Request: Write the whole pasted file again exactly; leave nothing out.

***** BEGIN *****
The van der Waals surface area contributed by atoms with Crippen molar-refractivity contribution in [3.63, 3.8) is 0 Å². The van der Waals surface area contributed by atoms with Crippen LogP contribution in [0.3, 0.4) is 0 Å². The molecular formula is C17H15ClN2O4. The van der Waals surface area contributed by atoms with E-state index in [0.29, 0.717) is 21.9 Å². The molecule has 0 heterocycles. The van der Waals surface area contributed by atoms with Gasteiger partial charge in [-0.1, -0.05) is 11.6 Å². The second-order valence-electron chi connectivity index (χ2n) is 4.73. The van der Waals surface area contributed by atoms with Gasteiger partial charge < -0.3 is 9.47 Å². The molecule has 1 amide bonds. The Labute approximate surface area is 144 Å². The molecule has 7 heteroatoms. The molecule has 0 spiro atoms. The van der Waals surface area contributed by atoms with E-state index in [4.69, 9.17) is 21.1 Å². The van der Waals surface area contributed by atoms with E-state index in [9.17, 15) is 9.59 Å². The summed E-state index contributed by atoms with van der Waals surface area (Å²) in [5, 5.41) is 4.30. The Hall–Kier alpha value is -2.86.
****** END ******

The van der Waals surface area contributed by atoms with Crippen molar-refractivity contribution in [3.63, 3.8) is 0 Å². The van der Waals surface area contributed by atoms with Crippen LogP contribution in [0.3, 0.4) is 0 Å². The molecular formula is C17H15ClN2O4. The van der Waals surface area contributed by atoms with E-state index in [0.29, 0.717) is 21.9 Å². The molecule has 0 heterocycles. The van der Waals surface area contributed by atoms with Gasteiger partial charge in [-0.1, -0.05) is 11.6 Å². The second-order valence-electron chi connectivity index (χ2n) is 4.73. The van der Waals surface area contributed by atoms with Gasteiger partial charge < -0.3 is 9.47 Å². The molecule has 1 amide bonds. The Labute approximate surface area is 144 Å². The molecule has 7 heteroatoms. The molecule has 0 spiro atoms. The van der Waals surface area contributed by atoms with E-state index in [4.69, 9.17) is 21.1 Å². The van der Waals surface area contributed by atoms with E-state index in [9.17, 15) is 9.59 Å². The summed E-state index contributed by atoms with van der Waals surface area (Å²) in [5, 5.41) is 4.30. The Hall–Kier alpha value is -2.86.